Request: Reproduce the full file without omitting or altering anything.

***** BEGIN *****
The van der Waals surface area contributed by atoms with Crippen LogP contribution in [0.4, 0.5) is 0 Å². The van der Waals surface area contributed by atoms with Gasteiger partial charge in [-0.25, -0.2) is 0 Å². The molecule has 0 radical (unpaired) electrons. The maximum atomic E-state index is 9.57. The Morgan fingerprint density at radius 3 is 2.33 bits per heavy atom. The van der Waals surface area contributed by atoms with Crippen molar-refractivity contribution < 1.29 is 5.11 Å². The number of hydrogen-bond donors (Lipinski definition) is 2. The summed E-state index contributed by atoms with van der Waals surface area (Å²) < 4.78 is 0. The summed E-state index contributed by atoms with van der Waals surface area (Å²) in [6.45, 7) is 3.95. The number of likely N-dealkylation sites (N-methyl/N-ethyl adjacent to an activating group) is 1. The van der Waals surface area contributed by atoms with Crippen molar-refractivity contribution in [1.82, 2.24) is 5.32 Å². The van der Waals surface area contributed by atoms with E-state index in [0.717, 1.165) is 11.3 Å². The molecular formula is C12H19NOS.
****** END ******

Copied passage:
The van der Waals surface area contributed by atoms with Crippen LogP contribution in [0.4, 0.5) is 0 Å². The van der Waals surface area contributed by atoms with Gasteiger partial charge in [-0.25, -0.2) is 0 Å². The molecule has 0 radical (unpaired) electrons. The maximum atomic E-state index is 9.57. The Morgan fingerprint density at radius 3 is 2.33 bits per heavy atom. The van der Waals surface area contributed by atoms with Crippen molar-refractivity contribution < 1.29 is 5.11 Å². The number of hydrogen-bond donors (Lipinski definition) is 2. The summed E-state index contributed by atoms with van der Waals surface area (Å²) < 4.78 is 0. The summed E-state index contributed by atoms with van der Waals surface area (Å²) in [6.45, 7) is 3.95. The number of likely N-dealkylation sites (N-methyl/N-ethyl adjacent to an activating group) is 1. The van der Waals surface area contributed by atoms with Crippen molar-refractivity contribution in [1.82, 2.24) is 5.32 Å². The van der Waals surface area contributed by atoms with E-state index in [0.717, 1.165) is 11.3 Å². The molecular formula is C12H19NOS.